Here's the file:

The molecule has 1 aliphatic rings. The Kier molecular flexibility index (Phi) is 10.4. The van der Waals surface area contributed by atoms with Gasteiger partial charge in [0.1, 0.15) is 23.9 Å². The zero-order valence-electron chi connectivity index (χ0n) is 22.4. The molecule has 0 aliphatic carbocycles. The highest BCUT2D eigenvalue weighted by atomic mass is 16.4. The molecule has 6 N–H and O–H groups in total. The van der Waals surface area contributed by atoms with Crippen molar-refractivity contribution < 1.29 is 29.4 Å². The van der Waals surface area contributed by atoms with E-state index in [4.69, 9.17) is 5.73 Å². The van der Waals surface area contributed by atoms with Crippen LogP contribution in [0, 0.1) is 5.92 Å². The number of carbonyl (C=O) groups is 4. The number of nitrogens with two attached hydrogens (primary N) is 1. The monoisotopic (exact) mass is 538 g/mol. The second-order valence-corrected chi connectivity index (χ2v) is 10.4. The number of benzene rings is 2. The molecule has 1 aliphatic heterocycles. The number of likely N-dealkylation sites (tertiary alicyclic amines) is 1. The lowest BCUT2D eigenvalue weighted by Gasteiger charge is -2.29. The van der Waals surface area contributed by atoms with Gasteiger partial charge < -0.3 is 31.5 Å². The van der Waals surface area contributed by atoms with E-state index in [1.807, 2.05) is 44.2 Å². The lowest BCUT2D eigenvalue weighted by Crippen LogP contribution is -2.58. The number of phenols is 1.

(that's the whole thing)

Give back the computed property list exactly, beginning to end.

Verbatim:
The molecule has 1 aliphatic rings. The Kier molecular flexibility index (Phi) is 10.4. The van der Waals surface area contributed by atoms with Gasteiger partial charge in [0.1, 0.15) is 23.9 Å². The zero-order valence-electron chi connectivity index (χ0n) is 22.4. The molecule has 0 aliphatic carbocycles. The highest BCUT2D eigenvalue weighted by atomic mass is 16.4. The molecule has 6 N–H and O–H groups in total. The van der Waals surface area contributed by atoms with Crippen molar-refractivity contribution < 1.29 is 29.4 Å². The van der Waals surface area contributed by atoms with E-state index in [4.69, 9.17) is 5.73 Å². The van der Waals surface area contributed by atoms with Crippen LogP contribution in [0, 0.1) is 5.92 Å². The number of carbonyl (C=O) groups is 4. The number of nitrogens with two attached hydrogens (primary N) is 1. The monoisotopic (exact) mass is 538 g/mol. The second-order valence-corrected chi connectivity index (χ2v) is 10.4. The number of benzene rings is 2. The molecule has 1 aliphatic heterocycles. The number of likely N-dealkylation sites (tertiary alicyclic amines) is 1. The lowest BCUT2D eigenvalue weighted by Gasteiger charge is -2.29. The van der Waals surface area contributed by atoms with Gasteiger partial charge < -0.3 is 31.5 Å². The van der Waals surface area contributed by atoms with E-state index in [1.807, 2.05) is 44.2 Å². The lowest BCUT2D eigenvalue weighted by Crippen LogP contribution is -2.58. The number of phenols is 1.